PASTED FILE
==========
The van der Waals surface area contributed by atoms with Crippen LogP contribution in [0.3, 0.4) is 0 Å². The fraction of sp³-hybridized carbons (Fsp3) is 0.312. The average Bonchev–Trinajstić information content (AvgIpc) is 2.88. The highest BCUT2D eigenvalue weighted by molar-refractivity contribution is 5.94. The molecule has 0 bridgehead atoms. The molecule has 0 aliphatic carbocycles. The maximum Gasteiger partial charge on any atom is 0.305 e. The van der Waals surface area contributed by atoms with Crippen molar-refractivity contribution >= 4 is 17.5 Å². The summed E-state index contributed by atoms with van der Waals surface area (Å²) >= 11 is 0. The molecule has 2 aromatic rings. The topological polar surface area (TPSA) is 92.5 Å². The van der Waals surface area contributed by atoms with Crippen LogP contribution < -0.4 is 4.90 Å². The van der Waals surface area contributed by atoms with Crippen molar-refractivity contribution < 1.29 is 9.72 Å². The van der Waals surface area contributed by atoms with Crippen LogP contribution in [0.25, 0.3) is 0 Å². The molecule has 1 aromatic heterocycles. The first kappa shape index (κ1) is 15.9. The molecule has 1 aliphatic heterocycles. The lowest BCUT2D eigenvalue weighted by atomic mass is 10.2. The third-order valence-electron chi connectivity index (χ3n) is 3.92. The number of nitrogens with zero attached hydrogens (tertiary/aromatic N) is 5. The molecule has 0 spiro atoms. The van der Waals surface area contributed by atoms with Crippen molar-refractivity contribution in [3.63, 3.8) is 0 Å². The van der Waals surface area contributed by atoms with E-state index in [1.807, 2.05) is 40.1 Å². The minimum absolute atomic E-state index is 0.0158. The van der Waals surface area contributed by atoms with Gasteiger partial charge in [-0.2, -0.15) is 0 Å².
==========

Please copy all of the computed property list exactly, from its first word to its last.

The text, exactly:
The van der Waals surface area contributed by atoms with Crippen LogP contribution in [0.3, 0.4) is 0 Å². The fraction of sp³-hybridized carbons (Fsp3) is 0.312. The average Bonchev–Trinajstić information content (AvgIpc) is 2.88. The highest BCUT2D eigenvalue weighted by molar-refractivity contribution is 5.94. The molecule has 0 bridgehead atoms. The molecule has 0 aliphatic carbocycles. The maximum Gasteiger partial charge on any atom is 0.305 e. The van der Waals surface area contributed by atoms with Crippen molar-refractivity contribution >= 4 is 17.5 Å². The summed E-state index contributed by atoms with van der Waals surface area (Å²) >= 11 is 0. The molecule has 2 aromatic rings. The topological polar surface area (TPSA) is 92.5 Å². The van der Waals surface area contributed by atoms with Crippen LogP contribution < -0.4 is 4.90 Å². The van der Waals surface area contributed by atoms with Crippen molar-refractivity contribution < 1.29 is 9.72 Å². The van der Waals surface area contributed by atoms with Crippen LogP contribution in [0.25, 0.3) is 0 Å². The molecule has 1 aromatic heterocycles. The first kappa shape index (κ1) is 15.9. The molecule has 1 aliphatic heterocycles. The lowest BCUT2D eigenvalue weighted by atomic mass is 10.2. The third-order valence-electron chi connectivity index (χ3n) is 3.92. The number of nitrogens with zero attached hydrogens (tertiary/aromatic N) is 5. The molecule has 0 spiro atoms. The van der Waals surface area contributed by atoms with Crippen molar-refractivity contribution in [3.63, 3.8) is 0 Å². The van der Waals surface area contributed by atoms with E-state index in [1.807, 2.05) is 40.1 Å². The minimum absolute atomic E-state index is 0.0158. The van der Waals surface area contributed by atoms with Gasteiger partial charge in [-0.2, -0.15) is 0 Å².